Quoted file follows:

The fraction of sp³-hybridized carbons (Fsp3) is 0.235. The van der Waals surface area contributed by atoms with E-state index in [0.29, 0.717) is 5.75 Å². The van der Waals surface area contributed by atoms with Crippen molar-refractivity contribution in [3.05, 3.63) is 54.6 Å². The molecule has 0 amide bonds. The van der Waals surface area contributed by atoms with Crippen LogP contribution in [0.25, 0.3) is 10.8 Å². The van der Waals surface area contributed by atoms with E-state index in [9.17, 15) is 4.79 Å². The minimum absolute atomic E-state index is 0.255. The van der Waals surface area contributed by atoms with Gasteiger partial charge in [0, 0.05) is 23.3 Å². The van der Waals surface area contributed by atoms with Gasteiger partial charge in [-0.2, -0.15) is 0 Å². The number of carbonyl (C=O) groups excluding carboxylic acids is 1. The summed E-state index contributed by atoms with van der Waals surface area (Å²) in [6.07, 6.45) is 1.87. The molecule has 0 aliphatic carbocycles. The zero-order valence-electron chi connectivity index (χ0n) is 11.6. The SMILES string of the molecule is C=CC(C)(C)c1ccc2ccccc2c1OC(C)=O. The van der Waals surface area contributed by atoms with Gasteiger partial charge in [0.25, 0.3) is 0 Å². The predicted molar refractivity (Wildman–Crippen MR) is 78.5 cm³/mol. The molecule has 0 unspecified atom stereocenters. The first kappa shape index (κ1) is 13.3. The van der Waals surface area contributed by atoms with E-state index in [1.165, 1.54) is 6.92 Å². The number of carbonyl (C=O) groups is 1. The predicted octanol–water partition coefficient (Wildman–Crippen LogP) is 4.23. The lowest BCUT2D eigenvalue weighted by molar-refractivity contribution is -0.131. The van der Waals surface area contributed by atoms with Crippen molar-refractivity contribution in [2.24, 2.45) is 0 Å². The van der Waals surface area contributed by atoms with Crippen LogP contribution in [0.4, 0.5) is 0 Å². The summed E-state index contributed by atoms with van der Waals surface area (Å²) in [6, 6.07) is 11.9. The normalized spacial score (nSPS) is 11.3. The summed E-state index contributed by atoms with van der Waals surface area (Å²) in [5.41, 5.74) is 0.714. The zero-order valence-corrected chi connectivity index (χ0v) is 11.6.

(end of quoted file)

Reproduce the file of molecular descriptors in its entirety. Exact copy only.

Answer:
The fraction of sp³-hybridized carbons (Fsp3) is 0.235. The van der Waals surface area contributed by atoms with E-state index in [0.29, 0.717) is 5.75 Å². The van der Waals surface area contributed by atoms with Crippen molar-refractivity contribution in [3.05, 3.63) is 54.6 Å². The molecule has 0 amide bonds. The van der Waals surface area contributed by atoms with Crippen LogP contribution in [0.25, 0.3) is 10.8 Å². The van der Waals surface area contributed by atoms with E-state index in [9.17, 15) is 4.79 Å². The minimum absolute atomic E-state index is 0.255. The van der Waals surface area contributed by atoms with Gasteiger partial charge in [0, 0.05) is 23.3 Å². The van der Waals surface area contributed by atoms with Gasteiger partial charge in [-0.2, -0.15) is 0 Å². The number of carbonyl (C=O) groups excluding carboxylic acids is 1. The summed E-state index contributed by atoms with van der Waals surface area (Å²) in [6.07, 6.45) is 1.87. The molecule has 0 aliphatic carbocycles. The zero-order valence-electron chi connectivity index (χ0n) is 11.6. The SMILES string of the molecule is C=CC(C)(C)c1ccc2ccccc2c1OC(C)=O. The van der Waals surface area contributed by atoms with Gasteiger partial charge in [0.25, 0.3) is 0 Å². The predicted molar refractivity (Wildman–Crippen MR) is 78.5 cm³/mol. The molecule has 0 unspecified atom stereocenters. The first kappa shape index (κ1) is 13.3. The van der Waals surface area contributed by atoms with E-state index in [1.165, 1.54) is 6.92 Å². The number of carbonyl (C=O) groups is 1. The predicted octanol–water partition coefficient (Wildman–Crippen LogP) is 4.23. The lowest BCUT2D eigenvalue weighted by molar-refractivity contribution is -0.131. The van der Waals surface area contributed by atoms with Crippen molar-refractivity contribution in [2.24, 2.45) is 0 Å². The van der Waals surface area contributed by atoms with Crippen LogP contribution in [0.4, 0.5) is 0 Å². The summed E-state index contributed by atoms with van der Waals surface area (Å²) in [6, 6.07) is 11.9. The normalized spacial score (nSPS) is 11.3. The summed E-state index contributed by atoms with van der Waals surface area (Å²) in [5.41, 5.74) is 0.714. The zero-order valence-corrected chi connectivity index (χ0v) is 11.6.